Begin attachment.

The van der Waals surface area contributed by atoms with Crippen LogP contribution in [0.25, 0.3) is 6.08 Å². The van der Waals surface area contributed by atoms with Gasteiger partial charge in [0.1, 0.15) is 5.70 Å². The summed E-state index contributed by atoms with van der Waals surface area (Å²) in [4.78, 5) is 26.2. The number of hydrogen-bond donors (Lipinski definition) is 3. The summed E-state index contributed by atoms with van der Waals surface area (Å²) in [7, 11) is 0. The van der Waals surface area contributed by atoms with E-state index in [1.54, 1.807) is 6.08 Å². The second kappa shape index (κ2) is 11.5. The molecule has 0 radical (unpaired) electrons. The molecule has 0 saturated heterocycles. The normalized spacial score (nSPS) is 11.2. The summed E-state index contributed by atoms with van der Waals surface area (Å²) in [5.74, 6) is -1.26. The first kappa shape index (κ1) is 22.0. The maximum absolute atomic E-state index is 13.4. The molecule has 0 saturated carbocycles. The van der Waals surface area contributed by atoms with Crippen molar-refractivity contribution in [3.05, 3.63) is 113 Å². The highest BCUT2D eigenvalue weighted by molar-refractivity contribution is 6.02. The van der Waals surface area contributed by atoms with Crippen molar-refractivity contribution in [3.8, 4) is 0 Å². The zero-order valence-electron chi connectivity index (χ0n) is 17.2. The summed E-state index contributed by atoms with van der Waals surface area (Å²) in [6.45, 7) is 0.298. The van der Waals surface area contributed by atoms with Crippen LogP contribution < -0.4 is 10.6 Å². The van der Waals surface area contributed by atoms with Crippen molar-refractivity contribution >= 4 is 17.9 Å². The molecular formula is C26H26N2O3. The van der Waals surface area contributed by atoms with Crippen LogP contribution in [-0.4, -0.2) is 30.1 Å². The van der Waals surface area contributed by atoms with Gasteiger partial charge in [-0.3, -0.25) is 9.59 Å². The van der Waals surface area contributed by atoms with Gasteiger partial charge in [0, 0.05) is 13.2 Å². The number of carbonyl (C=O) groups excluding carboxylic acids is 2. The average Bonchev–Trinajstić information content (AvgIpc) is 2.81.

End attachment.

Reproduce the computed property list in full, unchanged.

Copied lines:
The van der Waals surface area contributed by atoms with Crippen LogP contribution in [0.25, 0.3) is 6.08 Å². The van der Waals surface area contributed by atoms with Gasteiger partial charge in [0.1, 0.15) is 5.70 Å². The summed E-state index contributed by atoms with van der Waals surface area (Å²) in [4.78, 5) is 26.2. The number of hydrogen-bond donors (Lipinski definition) is 3. The summed E-state index contributed by atoms with van der Waals surface area (Å²) in [7, 11) is 0. The van der Waals surface area contributed by atoms with E-state index in [1.54, 1.807) is 6.08 Å². The second kappa shape index (κ2) is 11.5. The molecule has 0 radical (unpaired) electrons. The molecule has 0 saturated heterocycles. The normalized spacial score (nSPS) is 11.2. The summed E-state index contributed by atoms with van der Waals surface area (Å²) in [5.74, 6) is -1.26. The first kappa shape index (κ1) is 22.0. The maximum absolute atomic E-state index is 13.4. The molecule has 0 saturated carbocycles. The van der Waals surface area contributed by atoms with Crippen molar-refractivity contribution in [3.05, 3.63) is 113 Å². The highest BCUT2D eigenvalue weighted by molar-refractivity contribution is 6.02. The van der Waals surface area contributed by atoms with Crippen molar-refractivity contribution in [3.8, 4) is 0 Å². The zero-order valence-electron chi connectivity index (χ0n) is 17.2. The summed E-state index contributed by atoms with van der Waals surface area (Å²) in [6.45, 7) is 0.298. The van der Waals surface area contributed by atoms with Crippen LogP contribution < -0.4 is 10.6 Å². The van der Waals surface area contributed by atoms with Crippen molar-refractivity contribution >= 4 is 17.9 Å². The molecular formula is C26H26N2O3. The van der Waals surface area contributed by atoms with Crippen LogP contribution in [-0.4, -0.2) is 30.1 Å². The van der Waals surface area contributed by atoms with Gasteiger partial charge in [-0.3, -0.25) is 9.59 Å². The van der Waals surface area contributed by atoms with Gasteiger partial charge in [0, 0.05) is 13.2 Å². The number of carbonyl (C=O) groups excluding carboxylic acids is 2. The average Bonchev–Trinajstić information content (AvgIpc) is 2.81.